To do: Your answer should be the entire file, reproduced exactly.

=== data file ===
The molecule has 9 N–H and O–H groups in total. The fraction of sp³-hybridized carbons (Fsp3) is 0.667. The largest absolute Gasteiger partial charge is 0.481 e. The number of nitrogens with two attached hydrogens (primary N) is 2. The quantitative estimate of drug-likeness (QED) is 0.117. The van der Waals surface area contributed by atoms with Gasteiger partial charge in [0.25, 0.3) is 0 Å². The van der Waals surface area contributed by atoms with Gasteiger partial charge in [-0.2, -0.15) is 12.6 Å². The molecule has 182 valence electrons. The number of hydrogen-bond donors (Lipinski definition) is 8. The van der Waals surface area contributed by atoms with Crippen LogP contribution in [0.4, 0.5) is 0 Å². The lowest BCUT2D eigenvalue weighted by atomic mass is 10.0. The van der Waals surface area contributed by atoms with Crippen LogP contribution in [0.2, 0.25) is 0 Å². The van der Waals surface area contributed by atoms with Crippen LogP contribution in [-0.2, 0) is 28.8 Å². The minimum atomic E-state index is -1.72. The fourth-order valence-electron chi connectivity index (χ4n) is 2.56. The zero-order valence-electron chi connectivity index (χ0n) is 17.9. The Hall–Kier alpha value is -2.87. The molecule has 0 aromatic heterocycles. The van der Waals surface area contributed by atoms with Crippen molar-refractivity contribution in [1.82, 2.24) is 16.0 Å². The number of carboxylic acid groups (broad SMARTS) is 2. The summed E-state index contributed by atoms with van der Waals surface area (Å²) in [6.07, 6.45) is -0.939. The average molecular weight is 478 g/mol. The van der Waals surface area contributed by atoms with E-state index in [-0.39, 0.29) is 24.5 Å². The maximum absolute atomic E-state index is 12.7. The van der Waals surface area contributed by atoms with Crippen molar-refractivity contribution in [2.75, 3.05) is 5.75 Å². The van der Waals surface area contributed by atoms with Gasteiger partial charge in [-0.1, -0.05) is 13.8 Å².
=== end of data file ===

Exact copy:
The molecule has 9 N–H and O–H groups in total. The fraction of sp³-hybridized carbons (Fsp3) is 0.667. The largest absolute Gasteiger partial charge is 0.481 e. The number of nitrogens with two attached hydrogens (primary N) is 2. The quantitative estimate of drug-likeness (QED) is 0.117. The van der Waals surface area contributed by atoms with Gasteiger partial charge in [0.25, 0.3) is 0 Å². The van der Waals surface area contributed by atoms with Gasteiger partial charge in [-0.2, -0.15) is 12.6 Å². The molecule has 182 valence electrons. The number of hydrogen-bond donors (Lipinski definition) is 8. The van der Waals surface area contributed by atoms with Crippen LogP contribution in [0.4, 0.5) is 0 Å². The lowest BCUT2D eigenvalue weighted by atomic mass is 10.0. The van der Waals surface area contributed by atoms with Crippen LogP contribution in [0.2, 0.25) is 0 Å². The van der Waals surface area contributed by atoms with Crippen LogP contribution in [-0.2, 0) is 28.8 Å². The minimum atomic E-state index is -1.72. The fourth-order valence-electron chi connectivity index (χ4n) is 2.56. The zero-order valence-electron chi connectivity index (χ0n) is 17.9. The Hall–Kier alpha value is -2.87. The molecule has 0 aromatic heterocycles. The van der Waals surface area contributed by atoms with Crippen molar-refractivity contribution in [1.82, 2.24) is 16.0 Å². The number of carboxylic acid groups (broad SMARTS) is 2. The summed E-state index contributed by atoms with van der Waals surface area (Å²) in [6.07, 6.45) is -0.939. The average molecular weight is 478 g/mol. The van der Waals surface area contributed by atoms with E-state index in [-0.39, 0.29) is 24.5 Å². The maximum absolute atomic E-state index is 12.7. The van der Waals surface area contributed by atoms with Crippen molar-refractivity contribution in [2.75, 3.05) is 5.75 Å². The van der Waals surface area contributed by atoms with Gasteiger partial charge in [-0.1, -0.05) is 13.8 Å².